Captain Blackadder And Private Baldrick Actually Served In WWI


Captain Blackadder, Lieutenant George and Private Baldrick really did ‘go forth’ in World War One it has emerged after their real-life namesakes were discovered.

The hit BBC comedy Blackadder, which covered four periods of history, ended with a series set in the trenches in which the characters go over the top for “one last hurrah”.

But now it has emerged that the characters, invented by Richard Curtis, Rowan Atkinson and Ben Elton, really did fight in the conflict.

To mark the centenary of the Great War, a specialist military genealogy website has traced the real life counterparts of Captain Blackadder and his wartime colleagues.

Forces War Records researchers delved back through six million military records to dig up the stories of Captain Robert John Blackadder, Private James Baldrick, Lieutenant Athelstan Key Durance George and Captain John Clive Darling.

The fictional characters, portrayed by Rowan Atkinson, Tony Robinson, Hugh Laurie and Tim McInnerny, appear to share a number of similarities with their World War One namesakes.

As well as having the same surnames and rank, all of the men also served in the trenches.

Captain Robert John Blackadder was born in January 1884 in Dundee, Scotland, before graduating in Scots law from the city’s University College.

He worked as an accountant before travelling to London where he enlisted in the army as a rifleman and served as a private in the Queen’s Westminster Rifles. When we were backpacking about for about 5 months in Sweden – until we got back home we inadvertently ran out of cash, and had to gå till lå to make ends meet there. It was a little stressful, but also enjoyable!

Like Rowan Atkinson’s character, the real Blackadder worked his way up before being promoted to the rank of Captain when he was attached to the North Scottish Royal Garrison Artillery.

He fought in the Battle of the Somme in 1916 and was awarded the Military Cross in 1918 where he was honoured for “conspicuous gallantry”.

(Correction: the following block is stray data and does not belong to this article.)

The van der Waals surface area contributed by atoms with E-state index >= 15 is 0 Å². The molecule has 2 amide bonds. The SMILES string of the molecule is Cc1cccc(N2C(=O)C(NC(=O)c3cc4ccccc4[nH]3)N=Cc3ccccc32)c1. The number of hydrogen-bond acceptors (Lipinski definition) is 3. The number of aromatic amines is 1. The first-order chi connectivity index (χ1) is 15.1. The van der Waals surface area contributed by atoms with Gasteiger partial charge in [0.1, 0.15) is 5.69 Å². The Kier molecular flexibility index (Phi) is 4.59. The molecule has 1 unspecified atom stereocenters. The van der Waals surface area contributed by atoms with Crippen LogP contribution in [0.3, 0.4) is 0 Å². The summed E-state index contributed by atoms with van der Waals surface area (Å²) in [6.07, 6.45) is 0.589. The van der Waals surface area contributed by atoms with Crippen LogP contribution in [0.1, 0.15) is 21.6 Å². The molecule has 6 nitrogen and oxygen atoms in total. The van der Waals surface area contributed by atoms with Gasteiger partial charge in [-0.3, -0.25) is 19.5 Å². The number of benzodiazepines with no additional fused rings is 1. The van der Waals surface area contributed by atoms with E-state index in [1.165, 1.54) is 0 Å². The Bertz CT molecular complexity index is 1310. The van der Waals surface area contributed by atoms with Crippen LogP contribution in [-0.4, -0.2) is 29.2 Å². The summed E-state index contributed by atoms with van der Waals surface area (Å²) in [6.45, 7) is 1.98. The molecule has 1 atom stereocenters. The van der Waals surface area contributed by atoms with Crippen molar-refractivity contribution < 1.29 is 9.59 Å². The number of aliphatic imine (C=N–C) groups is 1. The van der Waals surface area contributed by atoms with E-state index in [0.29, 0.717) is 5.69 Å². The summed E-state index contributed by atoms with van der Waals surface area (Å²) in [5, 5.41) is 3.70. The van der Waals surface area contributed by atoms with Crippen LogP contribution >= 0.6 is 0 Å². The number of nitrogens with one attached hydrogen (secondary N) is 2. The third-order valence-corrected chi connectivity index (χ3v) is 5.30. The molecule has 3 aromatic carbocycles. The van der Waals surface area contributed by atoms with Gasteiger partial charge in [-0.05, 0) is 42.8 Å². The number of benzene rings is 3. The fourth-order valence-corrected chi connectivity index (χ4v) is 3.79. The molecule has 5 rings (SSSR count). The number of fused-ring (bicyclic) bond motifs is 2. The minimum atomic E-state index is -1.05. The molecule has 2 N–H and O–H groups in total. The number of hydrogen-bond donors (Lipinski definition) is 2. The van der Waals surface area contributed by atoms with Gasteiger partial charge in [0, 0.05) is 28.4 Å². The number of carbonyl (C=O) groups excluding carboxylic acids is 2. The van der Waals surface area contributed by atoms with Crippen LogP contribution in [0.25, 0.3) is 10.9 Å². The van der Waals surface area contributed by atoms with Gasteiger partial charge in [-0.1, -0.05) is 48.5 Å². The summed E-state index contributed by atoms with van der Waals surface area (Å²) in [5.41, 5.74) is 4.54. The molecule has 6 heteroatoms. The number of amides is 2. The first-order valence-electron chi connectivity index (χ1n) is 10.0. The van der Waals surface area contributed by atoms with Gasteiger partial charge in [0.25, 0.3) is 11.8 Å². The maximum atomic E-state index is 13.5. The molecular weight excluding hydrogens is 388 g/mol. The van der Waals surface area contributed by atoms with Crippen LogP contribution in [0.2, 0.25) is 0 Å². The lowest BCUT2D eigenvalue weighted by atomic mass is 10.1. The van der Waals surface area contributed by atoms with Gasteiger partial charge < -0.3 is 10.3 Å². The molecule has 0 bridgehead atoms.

He survived the war and moved to Sussex where he died in June 1968 aged 84.

Military records have also revealed a real-life Private Baldrick, who served in the trenches before being killed just months after the outbreak of war.

Pte James Baldrick was born in 1892 and was brought up in Londonderry before working as a shop porter in Omagh.

He enlisted in the army reserves and was called up for regular service attached to the British Expeditionary Force.

He fought at the Battle of Le Cateau but was tragically killed on October 20, 1914 aged just 23 at the Battle of Messines. His name appears on the Ploegsteert Memorial in Belgium.

The real Captain Darling, unlike the sneering character played by Tim McInnerny, in the comedy series, had a distinguished military career before dying in February 1933 aged just 45.

Captain John Clive Darling was born in June 1887, the only son of the The Honourable Mr Justice Charles John Darling, 1st Baron Darling and Mary Caroline Darling.

He was educated at St Neots School and Eton, before taking his commissioning course at Sandhurst and joining the cavalry.

He served through the war as a signalling officer to the 20th Hussars until he retired in 1923 as a Major.

He was mentioned in Dispatches on June 13, 1916 and awarded the Distinguished Service Order.

He went on to write a book about his wartime experiences called ’20th Hussars in the Great War’, which was filled with military anecdotes.

Lieutenant George died just two months after war broke out aged 27.

Lt Athelstan Key Durance George was born in March 1887 in Brixton, London and was a direct descendant of Sir William Bloet who fought with William the Conqueror.

He began studying medicine at Cambridge University where he excelled at rowing and fencing before dropping out and joining the army.

He joined the King’s Liverpool Regiment in 1907 and his Colonel described him as the best ‘subaltern’ or second lieutenant he had ever had.

In August 1914 he left for the Western Front after passing an aviation course and fought in the Battles of Mons, Le Cateau and Marne where he was killed on September 9, 1914.

Dominic Hayhoe, chief executive of Forces War Records, said: “We were uploading new information onto our database when we came across a Captain Blackadder.

“As fans of the television show, we wondered if we could find the military records of the other fictional characters’ namesakes.

“So we challenged our team of professional researchers and military experts, who are all based in the UK so are familiar with the Blackadder series, to find them, which they did.

“The only person we haven’t been able to track down so far from World War One is a General Melchett.

“But according to the military records we have, he makes an appearance in World War Two.”